Christmas 2014 when my daughter was 3, my father-in-law and his wife gave all the grandkids boots. What a hit! My little girl wore hers constantly- I even had to talk her out of wearing them on the beach- and they quickly became her trademark. But, like kids tend to do, she’s growing. Quickly. And by this past Christmas it was time for a new pair. They were replaced by a pair of brown boots with colorful stitching on the sides. She took to them immediately. It took a little longer for me. They were so grown-up and I wasn’t ready.
She’s getting so big, so fast. The 4-year-old in brown boots is so different from the 3-year-old in pink boots. So different and yet the same. I love watching her grow up. I love watching her change. But it also breaks my heart a little. So when I requested she pick out some things to give away and she brought me her pink boots, I almost cried. The sentimental packrat in me wanted to hold on to them… just because. She’s right, though. It’s time to move on. But not without commemoration and one last look.
Pink Boots- watercolor journal entry
Is your New Year’s resolution to learn a new skill? If so (and you’re in the Birmingham area) here’s your chance! I have a few classes and workshops coming up that may interest you.
“Luminous Oil Painting”
January 7-February 18
March 3-April 21
“This is Your Life- Watercolor Journaling”
Ever feel like days are slipping by without attention? Would you like a way to record moments and feelings- whether momentous or everyday? Consider watercolor journaling. Using a combination of simple drawing, watercolor, and journaling techniques, artist Erin Hardin will help you start a lovely keepsake of your life. Register at https://www.samford.edu/academy-of-the-arts/arts
1 day workshop- March 19, 9 a.m.-2 p.m.
Bit by bit I’m moving along on this painting. I’m loving it, but my little one has decided naps are for chumps so I’m not getting to work on it much. That’s ok. Next week she starts pre-school so I’m trying to soak up every sweet, frustrating, fun, non-work productive, bonding, silly, frivolous, educational, and mundane moment with her. I have the rest of my life to work. Here and there, though, I have made some progress on it.
Last post I showed you my rub-out underpainting:
Now for the fun part- color! Here’s what I’ve done so far, plus a couple of detail shots.
Don’t you love skin tones? Look at all the colors in there- greens, pinks, violets- and I can promise you there’s not a bit of pre-mixed “Caucasian Flesh Tone” on my palette. Where would be the fun in that?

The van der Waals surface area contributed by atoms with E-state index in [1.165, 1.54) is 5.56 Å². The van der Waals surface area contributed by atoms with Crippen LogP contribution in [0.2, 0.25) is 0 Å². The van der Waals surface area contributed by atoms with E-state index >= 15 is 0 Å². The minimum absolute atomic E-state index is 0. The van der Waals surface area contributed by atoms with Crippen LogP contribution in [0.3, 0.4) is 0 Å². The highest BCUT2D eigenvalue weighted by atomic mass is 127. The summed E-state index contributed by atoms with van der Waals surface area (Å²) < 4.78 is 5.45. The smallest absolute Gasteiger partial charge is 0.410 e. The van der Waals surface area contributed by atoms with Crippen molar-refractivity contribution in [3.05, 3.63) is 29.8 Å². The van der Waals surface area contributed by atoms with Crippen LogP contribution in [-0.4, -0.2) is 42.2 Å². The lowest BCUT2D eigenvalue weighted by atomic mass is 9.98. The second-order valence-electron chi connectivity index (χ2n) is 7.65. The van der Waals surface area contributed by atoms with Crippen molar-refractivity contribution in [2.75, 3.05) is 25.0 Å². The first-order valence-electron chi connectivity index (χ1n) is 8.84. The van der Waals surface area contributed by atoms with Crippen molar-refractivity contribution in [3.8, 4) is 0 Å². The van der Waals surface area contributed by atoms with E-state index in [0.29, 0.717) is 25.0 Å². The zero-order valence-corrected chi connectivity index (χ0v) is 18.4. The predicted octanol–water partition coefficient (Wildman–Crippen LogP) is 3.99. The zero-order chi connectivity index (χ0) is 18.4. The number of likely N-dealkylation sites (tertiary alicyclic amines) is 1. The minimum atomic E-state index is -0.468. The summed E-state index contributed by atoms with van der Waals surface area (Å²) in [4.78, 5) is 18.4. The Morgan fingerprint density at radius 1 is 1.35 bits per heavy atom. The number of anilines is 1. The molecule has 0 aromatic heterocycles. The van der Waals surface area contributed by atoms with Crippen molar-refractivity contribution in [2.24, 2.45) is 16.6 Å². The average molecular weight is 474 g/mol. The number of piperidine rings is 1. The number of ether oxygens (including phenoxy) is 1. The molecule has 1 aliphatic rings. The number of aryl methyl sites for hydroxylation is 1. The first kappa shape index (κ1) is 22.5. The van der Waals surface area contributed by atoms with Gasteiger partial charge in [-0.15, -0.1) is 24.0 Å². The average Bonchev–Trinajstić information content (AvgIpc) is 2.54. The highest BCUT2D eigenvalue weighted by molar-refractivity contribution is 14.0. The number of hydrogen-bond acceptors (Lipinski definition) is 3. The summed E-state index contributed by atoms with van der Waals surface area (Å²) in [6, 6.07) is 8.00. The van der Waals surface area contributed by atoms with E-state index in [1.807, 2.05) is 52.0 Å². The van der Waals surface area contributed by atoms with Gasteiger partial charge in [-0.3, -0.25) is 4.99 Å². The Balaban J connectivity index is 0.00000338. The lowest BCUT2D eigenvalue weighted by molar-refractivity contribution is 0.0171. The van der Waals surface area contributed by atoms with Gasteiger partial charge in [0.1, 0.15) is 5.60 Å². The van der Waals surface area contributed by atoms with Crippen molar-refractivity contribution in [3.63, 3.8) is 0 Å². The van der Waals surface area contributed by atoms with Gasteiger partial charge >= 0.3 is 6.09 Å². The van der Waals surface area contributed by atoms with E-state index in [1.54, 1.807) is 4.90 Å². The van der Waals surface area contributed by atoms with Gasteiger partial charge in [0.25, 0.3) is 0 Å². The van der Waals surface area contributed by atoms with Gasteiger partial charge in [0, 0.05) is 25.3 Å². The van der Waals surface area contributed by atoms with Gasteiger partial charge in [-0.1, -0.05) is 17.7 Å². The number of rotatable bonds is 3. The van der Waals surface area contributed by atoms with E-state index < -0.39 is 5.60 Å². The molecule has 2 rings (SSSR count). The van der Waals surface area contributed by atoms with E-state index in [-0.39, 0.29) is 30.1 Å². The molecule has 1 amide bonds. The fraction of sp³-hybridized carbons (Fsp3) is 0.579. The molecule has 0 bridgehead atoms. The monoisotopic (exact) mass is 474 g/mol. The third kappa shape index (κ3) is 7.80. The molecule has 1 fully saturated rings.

A while ago I showed you this in-progress picture:
with the promise that you would see it transform along the way into a finished painting. I lied. I didn’t mean to! Sometimes I just can’t finish a painting. There’s certainly something to be said for committing to a project; working until your idea comes to fruition; pressing on until the bitter end. But there’s also something to be said for stopping when you realize that what you’re working on just isn’t “you” anymore. That is not to say the same attitude should apply to every situation that bores you, or even to every painting, but of all the commitments you could flake on in life this is one case where the earth will not shatter, hearts will not break, and jobs will not be lost (unless, of course, it’s a commission- which this was not so I’m free to do what I want. So there!).
Now, let’s try this again with a painting I know I’ll finish- in part because I’m much more more in love with the subject matter. A portrait of my daily life.
To start I did a value study:
Value study on Ampersand Oil Paper, 6″x8″
A quick laying down of the lights and darks of my composition. This is done on a small scale (in proportion to the size and shape of the finished painting) quickly and loosely, with no gridding, no drawing, and no blending. The purpose of this step is just to help you check the balance of lights and darks in your painting. For example, this composition stands alone because it is primarily dark with a bright white center of interest. When paintings edge too much toward mid-range in value, they get dull no matter what your colors or subject. Value studies are helpful, though because you don’t get distracted by the pretty colors or elaborate patterns and you can really see the bones of the picture. So far, so good. And I’m not a bit bored.
Molly’s Tree- pen and ink doodle
There’s a certain pleasant tension, a pressure of life that’s seems palpable in Spring. Moist air weighs on tender new grass, which in turn stretches up toward the sun. Buds push their way through branches’ fingertips and unfurl into fleshy leaves. Tulips and daffodils press their way upward through soft, fresh dirt. It feels like all of nature is pulsing. Can you feel it? Whether you realize it or not I bet you can. Is your step just a little lighter? Do you long to shed un-needed layers, whether of clothing, flesh, or sadness? It’s Spring. Get outside and soak it in.
Daffodils- watercolor sketch
Violets- watercolor sketch
Those of you who have been following me for a long time may remember a post that I wrote on my former, blogspot blog. The post was entitled “Pockets of Joy” (click to read it). It was a sad post, and a happy post – A post in mourning of my dear dog Shag (aka The Shagster) who had recently died.
Now, around a year after the anniversary of his death, I painted his portrait. It was therapeutic and a celebration of the best dog ever. I present to you, The Shagster:
“The Shagster” Oil on linen
Hello all! There will be a special art event this Thursday at Four Seasons Gallery in Homewood. The event will feature artwork by Birmingham Art Association members and 20% of the proceeds will benefit the BAA.The reception begins at 5 and the first 50 guests will be entered to win a free work of art!